Local coverage of prison gerrymandering in Massachusetts highlights need for Census Bureau to count incarcerated people at home in the next census.

by Aleks Kajstura, November 15, 2013

There are several ways to end prison gerrymandering in Massachusetts towns, as I explained in my recent report. But while my recommendations included action by the towns and the state, local coverage of the issue specifically highlighted the need for a national solution from the Census Bureau.

Maureen Turner’s news brief in this week’s Valley Advocate introduces the wide-ranging impact of prison gerrymandering in Massachusetts:

“Much of the research on prison-based gerrymandering shows that the problem tends to hurt urban communities, from which a disproportionate percentage of prisoners come, and help communities in rural areas, where correctional facilities are more likely to be located…. The new PPI report, however, shows that adverse effects can also be felt by host communities…”

And as I wrote in my recent MetroWest oped, “my interviews with state and local government officials revealed that the towns did not intentionally engage in prison gerrymandering. For most of these Massachusetts towns, the Census Bureau’s prison miscount just wasn’t on the radar at redistricting time.”

That’s because reprecincting is a tough job for some of these towns. Frank Mand reported that the Plymouth Town Clerk, Laurence Pizer, likened reprecincting to “putting together a puzzle made up of 3,300 white pieces.” The article explained that:

“[w]hen municipalities have to draw new lines and/or create new precincts… they do the best they can… and [t]he primary effort is not to make things worse.”

Pizer concluded that “[r]eal solutions to [prison gerrymandering] would have to come from the state and federal level.”

Maureen Turner at the Valley Advocate reached the same conclusion:

“the most comprehensive solution would come from the Census Bureau, which could change its policy on where it counts incarcerated people rather than leave individual states or local governments to make their own adjustments.”

The Chairs of Massachusetts’s Redistricting Committee similarly concluded that “the way prisoners are currently counted does a disservice to the state and should be changed,” recommending that the state pass a resolution calling on the Census Bureau to count incarcerated people at their home address at the next census.
That resolution is currently pending before the state legislature.


Over the past week I have begun to look into the effects that prison gerrymandering has on School Board districts, and have made some interesting discoveries about Florida.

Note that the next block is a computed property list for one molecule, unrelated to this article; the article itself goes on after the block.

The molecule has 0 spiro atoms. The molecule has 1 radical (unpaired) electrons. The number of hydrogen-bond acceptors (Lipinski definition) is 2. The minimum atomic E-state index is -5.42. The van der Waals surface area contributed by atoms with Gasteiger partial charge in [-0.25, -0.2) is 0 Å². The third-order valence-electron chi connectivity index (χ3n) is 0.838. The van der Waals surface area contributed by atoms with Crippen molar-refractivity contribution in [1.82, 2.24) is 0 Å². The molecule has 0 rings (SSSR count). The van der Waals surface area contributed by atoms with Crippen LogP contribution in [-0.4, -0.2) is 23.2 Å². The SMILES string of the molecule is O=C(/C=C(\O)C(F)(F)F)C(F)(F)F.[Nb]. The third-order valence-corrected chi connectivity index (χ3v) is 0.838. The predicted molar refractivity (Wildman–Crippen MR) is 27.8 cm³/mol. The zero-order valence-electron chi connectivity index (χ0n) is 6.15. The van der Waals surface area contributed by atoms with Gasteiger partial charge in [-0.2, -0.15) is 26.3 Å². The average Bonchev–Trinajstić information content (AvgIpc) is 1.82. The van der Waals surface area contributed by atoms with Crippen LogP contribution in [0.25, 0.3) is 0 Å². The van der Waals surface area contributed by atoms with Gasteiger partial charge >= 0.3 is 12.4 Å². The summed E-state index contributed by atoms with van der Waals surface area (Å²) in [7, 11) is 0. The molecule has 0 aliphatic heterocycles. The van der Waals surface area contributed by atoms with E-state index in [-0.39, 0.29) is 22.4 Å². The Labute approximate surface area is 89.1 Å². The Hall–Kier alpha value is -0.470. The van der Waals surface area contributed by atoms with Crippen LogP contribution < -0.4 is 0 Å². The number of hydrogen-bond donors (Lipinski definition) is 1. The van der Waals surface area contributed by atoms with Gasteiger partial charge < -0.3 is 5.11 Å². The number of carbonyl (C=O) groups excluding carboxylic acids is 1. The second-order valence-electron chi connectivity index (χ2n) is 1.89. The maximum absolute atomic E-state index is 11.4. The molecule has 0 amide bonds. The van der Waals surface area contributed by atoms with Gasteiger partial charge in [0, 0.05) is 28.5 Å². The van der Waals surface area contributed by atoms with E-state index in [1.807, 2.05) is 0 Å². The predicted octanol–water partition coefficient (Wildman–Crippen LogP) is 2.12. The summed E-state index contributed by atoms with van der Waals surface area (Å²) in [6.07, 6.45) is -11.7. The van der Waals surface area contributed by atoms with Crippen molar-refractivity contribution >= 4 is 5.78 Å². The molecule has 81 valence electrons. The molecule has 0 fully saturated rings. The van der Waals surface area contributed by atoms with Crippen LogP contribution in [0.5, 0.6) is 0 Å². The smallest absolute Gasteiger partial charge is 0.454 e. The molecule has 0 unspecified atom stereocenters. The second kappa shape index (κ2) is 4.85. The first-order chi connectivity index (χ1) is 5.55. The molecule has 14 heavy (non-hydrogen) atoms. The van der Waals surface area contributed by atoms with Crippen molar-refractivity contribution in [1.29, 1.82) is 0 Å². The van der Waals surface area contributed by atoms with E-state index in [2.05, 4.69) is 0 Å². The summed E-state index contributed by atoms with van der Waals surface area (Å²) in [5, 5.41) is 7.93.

by Elena Lavarreda, November 6, 2013

The United States locks up 1% of its adult population. This means that for an unprecedented number of people their everyday lives are marked by interactions with the criminal justice system. Those folks are disproportionately young, male, Black or Latino, low-income, and from urban areas. Whether physically locked up oneself, or family/friend/partner to an incarcerated person, everything from a phone call to a loved one to where one is allowed to live is incredibly complicated. For many, life becomes gnarled by the opaque bureaucracy that maintains the prison system.

And yet, despite this insidious presence in many lives, others have the privilege of living with relatively little worry about police presence, bias in the judicial system, and fear of incarceration. Despite the sense that mass incarceration has little to do with ones own life, at the Prison Policy Initiative we have found that no lives truly remain untouched by mass incarceration. For example, our research shows that the U.S. Census counts more than two million incarcerated people in the wrong place, leading state and local governments to dilute the votes of everyone who does not live near a large prison. As we have noted, the smaller the form of government the more likely it is that the prison will have a large impact on the local democracy. Speaking about her recent report on Massachusetts town meetings, PPI’s Legal Director Aleks Kajstura states, “Because town precincts are so much smaller than state legislative districts the impact on local democracy is generally much greater than at the state level.” Recently, we have begun to look the effect of prison gerrymandering on school board districts too. Indeed, when you lock up 1% of the population of the United States, even local school boards begin to feel the strain of mass incarceration on their democracy.

I currently have the awesome pleasure of returning to PPI for a few weeks to work on a project that will serve as a template for the Alternative Spring Break Program in March of 2014 . I first volunteered for PPI back in 2006, and began work as a Research Analyst post-graduation from Smith College in 2008. After receiving my MA in Gender and Women’s Studies and teaching undergraduate students, now more than ever, I understand the importance of making the “personal political”. PPI shines a light on the daunting shadow that mass incarceration casts on our nation. Mass incarceration may seem like a far off problem to some, but in reality its presence can even be felt in the minutia of everyday life. Over the past week I have begun to look into the effects that prison gerrymandering has on School Board districts, and have made some interesting discoveries about Florida. Stay tuned for an update on my findings!

(And if you or someone you know would like to be part of this project, we’re actively seeking law and graduate students to be part of our school board prison gerrymandering research through our Alternative Spring Break Program in March of 2014.)



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